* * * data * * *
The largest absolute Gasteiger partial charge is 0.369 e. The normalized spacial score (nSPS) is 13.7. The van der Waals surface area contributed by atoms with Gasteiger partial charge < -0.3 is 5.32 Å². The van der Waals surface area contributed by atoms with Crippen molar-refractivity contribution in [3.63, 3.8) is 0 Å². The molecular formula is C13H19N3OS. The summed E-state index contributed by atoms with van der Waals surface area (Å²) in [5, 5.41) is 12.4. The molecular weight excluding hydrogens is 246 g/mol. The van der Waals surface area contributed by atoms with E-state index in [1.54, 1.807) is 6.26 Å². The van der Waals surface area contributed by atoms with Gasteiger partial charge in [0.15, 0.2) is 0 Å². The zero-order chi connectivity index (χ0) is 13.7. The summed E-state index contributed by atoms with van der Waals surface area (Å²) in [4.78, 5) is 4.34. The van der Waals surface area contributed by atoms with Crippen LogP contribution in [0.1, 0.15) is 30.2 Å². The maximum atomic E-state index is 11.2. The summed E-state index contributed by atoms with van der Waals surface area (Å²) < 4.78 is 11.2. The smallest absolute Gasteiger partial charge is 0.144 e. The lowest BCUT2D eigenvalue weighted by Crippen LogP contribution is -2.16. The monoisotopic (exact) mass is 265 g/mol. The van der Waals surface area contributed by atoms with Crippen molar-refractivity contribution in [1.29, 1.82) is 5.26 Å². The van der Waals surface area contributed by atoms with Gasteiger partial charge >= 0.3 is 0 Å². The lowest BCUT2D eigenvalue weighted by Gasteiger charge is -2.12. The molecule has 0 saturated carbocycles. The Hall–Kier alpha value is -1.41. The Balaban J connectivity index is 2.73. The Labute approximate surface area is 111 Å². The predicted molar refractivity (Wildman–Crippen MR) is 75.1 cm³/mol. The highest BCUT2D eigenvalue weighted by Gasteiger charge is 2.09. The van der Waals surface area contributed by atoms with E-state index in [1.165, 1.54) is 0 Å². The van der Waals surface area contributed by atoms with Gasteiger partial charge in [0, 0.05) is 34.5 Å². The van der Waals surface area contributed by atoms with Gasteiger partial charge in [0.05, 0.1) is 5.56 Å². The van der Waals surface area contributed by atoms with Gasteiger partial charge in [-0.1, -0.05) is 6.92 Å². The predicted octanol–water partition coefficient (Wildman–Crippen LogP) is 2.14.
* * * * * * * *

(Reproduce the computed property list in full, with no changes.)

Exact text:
The largest absolute Gasteiger partial charge is 0.369 e. The normalized spacial score (nSPS) is 13.7. The van der Waals surface area contributed by atoms with Gasteiger partial charge < -0.3 is 5.32 Å². The van der Waals surface area contributed by atoms with Crippen molar-refractivity contribution in [3.63, 3.8) is 0 Å². The molecular formula is C13H19N3OS. The summed E-state index contributed by atoms with van der Waals surface area (Å²) in [5, 5.41) is 12.4. The molecular weight excluding hydrogens is 246 g/mol. The van der Waals surface area contributed by atoms with E-state index in [1.54, 1.807) is 6.26 Å². The van der Waals surface area contributed by atoms with Gasteiger partial charge in [0.15, 0.2) is 0 Å². The zero-order chi connectivity index (χ0) is 13.7. The summed E-state index contributed by atoms with van der Waals surface area (Å²) in [4.78, 5) is 4.34. The van der Waals surface area contributed by atoms with Crippen LogP contribution in [0.1, 0.15) is 30.2 Å². The maximum atomic E-state index is 11.2. The summed E-state index contributed by atoms with van der Waals surface area (Å²) < 4.78 is 11.2. The smallest absolute Gasteiger partial charge is 0.144 e. The lowest BCUT2D eigenvalue weighted by Crippen LogP contribution is -2.16. The monoisotopic (exact) mass is 265 g/mol. The van der Waals surface area contributed by atoms with Crippen molar-refractivity contribution in [1.29, 1.82) is 5.26 Å². The van der Waals surface area contributed by atoms with Gasteiger partial charge >= 0.3 is 0 Å². The lowest BCUT2D eigenvalue weighted by Gasteiger charge is -2.12. The molecule has 0 saturated carbocycles. The Hall–Kier alpha value is -1.41. The Balaban J connectivity index is 2.73. The Labute approximate surface area is 111 Å². The predicted molar refractivity (Wildman–Crippen MR) is 75.1 cm³/mol. The highest BCUT2D eigenvalue weighted by Gasteiger charge is 2.09. The van der Waals surface area contributed by atoms with E-state index in [1.165, 1.54) is 0 Å². The van der Waals surface area contributed by atoms with Gasteiger partial charge in [0, 0.05) is 34.5 Å². The van der Waals surface area contributed by atoms with Gasteiger partial charge in [0.05, 0.1) is 5.56 Å². The van der Waals surface area contributed by atoms with Gasteiger partial charge in [-0.1, -0.05) is 6.92 Å². The predicted octanol–water partition coefficient (Wildman–Crippen LogP) is 2.14.